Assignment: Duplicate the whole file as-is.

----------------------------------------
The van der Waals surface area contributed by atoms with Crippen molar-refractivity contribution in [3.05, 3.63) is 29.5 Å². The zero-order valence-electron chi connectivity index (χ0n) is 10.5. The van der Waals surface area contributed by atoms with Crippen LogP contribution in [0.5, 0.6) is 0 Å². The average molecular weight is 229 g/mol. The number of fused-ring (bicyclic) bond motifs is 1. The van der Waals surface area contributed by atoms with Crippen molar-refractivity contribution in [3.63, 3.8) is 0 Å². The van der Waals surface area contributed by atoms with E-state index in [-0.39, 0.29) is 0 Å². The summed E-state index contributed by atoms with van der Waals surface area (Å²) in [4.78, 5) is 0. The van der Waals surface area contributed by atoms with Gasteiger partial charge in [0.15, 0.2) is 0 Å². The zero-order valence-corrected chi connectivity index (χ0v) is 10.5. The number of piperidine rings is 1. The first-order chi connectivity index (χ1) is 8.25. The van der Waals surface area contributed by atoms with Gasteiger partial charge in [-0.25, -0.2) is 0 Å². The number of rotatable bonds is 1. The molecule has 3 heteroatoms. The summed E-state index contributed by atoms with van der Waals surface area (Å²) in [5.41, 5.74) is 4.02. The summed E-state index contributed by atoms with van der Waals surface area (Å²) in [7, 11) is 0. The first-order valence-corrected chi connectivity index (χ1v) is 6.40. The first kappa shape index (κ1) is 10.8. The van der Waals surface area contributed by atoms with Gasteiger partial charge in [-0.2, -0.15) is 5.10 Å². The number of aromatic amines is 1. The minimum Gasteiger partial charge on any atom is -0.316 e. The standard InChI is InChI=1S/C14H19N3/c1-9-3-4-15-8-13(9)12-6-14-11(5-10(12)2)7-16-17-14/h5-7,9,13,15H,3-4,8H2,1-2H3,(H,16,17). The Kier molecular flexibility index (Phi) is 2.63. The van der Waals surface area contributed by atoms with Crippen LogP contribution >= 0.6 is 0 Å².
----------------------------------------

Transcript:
The van der Waals surface area contributed by atoms with Crippen molar-refractivity contribution in [3.05, 3.63) is 29.5 Å². The zero-order valence-electron chi connectivity index (χ0n) is 10.5. The van der Waals surface area contributed by atoms with Crippen LogP contribution in [0.5, 0.6) is 0 Å². The average molecular weight is 229 g/mol. The number of fused-ring (bicyclic) bond motifs is 1. The van der Waals surface area contributed by atoms with Crippen molar-refractivity contribution in [3.63, 3.8) is 0 Å². The van der Waals surface area contributed by atoms with E-state index in [-0.39, 0.29) is 0 Å². The summed E-state index contributed by atoms with van der Waals surface area (Å²) in [4.78, 5) is 0. The van der Waals surface area contributed by atoms with Gasteiger partial charge in [0.15, 0.2) is 0 Å². The zero-order valence-corrected chi connectivity index (χ0v) is 10.5. The number of piperidine rings is 1. The first-order chi connectivity index (χ1) is 8.25. The van der Waals surface area contributed by atoms with Gasteiger partial charge in [-0.25, -0.2) is 0 Å². The number of rotatable bonds is 1. The molecule has 3 heteroatoms. The summed E-state index contributed by atoms with van der Waals surface area (Å²) in [5.41, 5.74) is 4.02. The summed E-state index contributed by atoms with van der Waals surface area (Å²) in [7, 11) is 0. The first-order valence-corrected chi connectivity index (χ1v) is 6.40. The first kappa shape index (κ1) is 10.8. The van der Waals surface area contributed by atoms with Gasteiger partial charge in [-0.2, -0.15) is 5.10 Å². The number of aromatic amines is 1. The minimum Gasteiger partial charge on any atom is -0.316 e. The standard InChI is InChI=1S/C14H19N3/c1-9-3-4-15-8-13(9)12-6-14-11(5-10(12)2)7-16-17-14/h5-7,9,13,15H,3-4,8H2,1-2H3,(H,16,17). The Kier molecular flexibility index (Phi) is 2.63. The van der Waals surface area contributed by atoms with Crippen LogP contribution >= 0.6 is 0 Å².